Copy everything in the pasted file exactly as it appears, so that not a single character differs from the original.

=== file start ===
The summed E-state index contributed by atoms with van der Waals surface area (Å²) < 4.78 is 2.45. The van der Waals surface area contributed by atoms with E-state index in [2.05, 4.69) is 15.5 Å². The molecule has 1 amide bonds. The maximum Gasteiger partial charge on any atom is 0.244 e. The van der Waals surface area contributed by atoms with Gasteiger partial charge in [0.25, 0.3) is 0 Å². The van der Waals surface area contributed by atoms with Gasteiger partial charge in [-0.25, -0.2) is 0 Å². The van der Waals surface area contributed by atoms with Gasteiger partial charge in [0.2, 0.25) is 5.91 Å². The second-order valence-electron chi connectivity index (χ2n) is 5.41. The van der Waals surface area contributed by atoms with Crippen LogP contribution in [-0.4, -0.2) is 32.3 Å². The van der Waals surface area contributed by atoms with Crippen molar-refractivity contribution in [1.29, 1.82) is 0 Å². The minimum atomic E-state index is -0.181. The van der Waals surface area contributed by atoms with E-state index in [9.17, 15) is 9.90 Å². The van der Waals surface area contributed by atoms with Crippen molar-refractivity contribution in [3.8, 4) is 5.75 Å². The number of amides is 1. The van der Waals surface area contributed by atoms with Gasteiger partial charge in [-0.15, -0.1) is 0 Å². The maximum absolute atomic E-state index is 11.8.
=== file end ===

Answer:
The summed E-state index contributed by atoms with van der Waals surface area (Å²) < 4.78 is 2.45. The van der Waals surface area contributed by atoms with E-state index in [2.05, 4.69) is 15.5 Å². The molecule has 1 amide bonds. The maximum Gasteiger partial charge on any atom is 0.244 e. The van der Waals surface area contributed by atoms with Gasteiger partial charge in [0.25, 0.3) is 0 Å². The van der Waals surface area contributed by atoms with Gasteiger partial charge in [-0.25, -0.2) is 0 Å². The van der Waals surface area contributed by atoms with Gasteiger partial charge in [0.2, 0.25) is 5.91 Å². The second-order valence-electron chi connectivity index (χ2n) is 5.41. The van der Waals surface area contributed by atoms with Crippen LogP contribution in [-0.4, -0.2) is 32.3 Å². The van der Waals surface area contributed by atoms with Crippen molar-refractivity contribution in [1.29, 1.82) is 0 Å². The minimum atomic E-state index is -0.181. The van der Waals surface area contributed by atoms with E-state index in [9.17, 15) is 9.90 Å². The van der Waals surface area contributed by atoms with Crippen molar-refractivity contribution in [3.8, 4) is 5.75 Å². The number of amides is 1. The van der Waals surface area contributed by atoms with Gasteiger partial charge in [-0.15, -0.1) is 0 Å². The maximum absolute atomic E-state index is 11.8.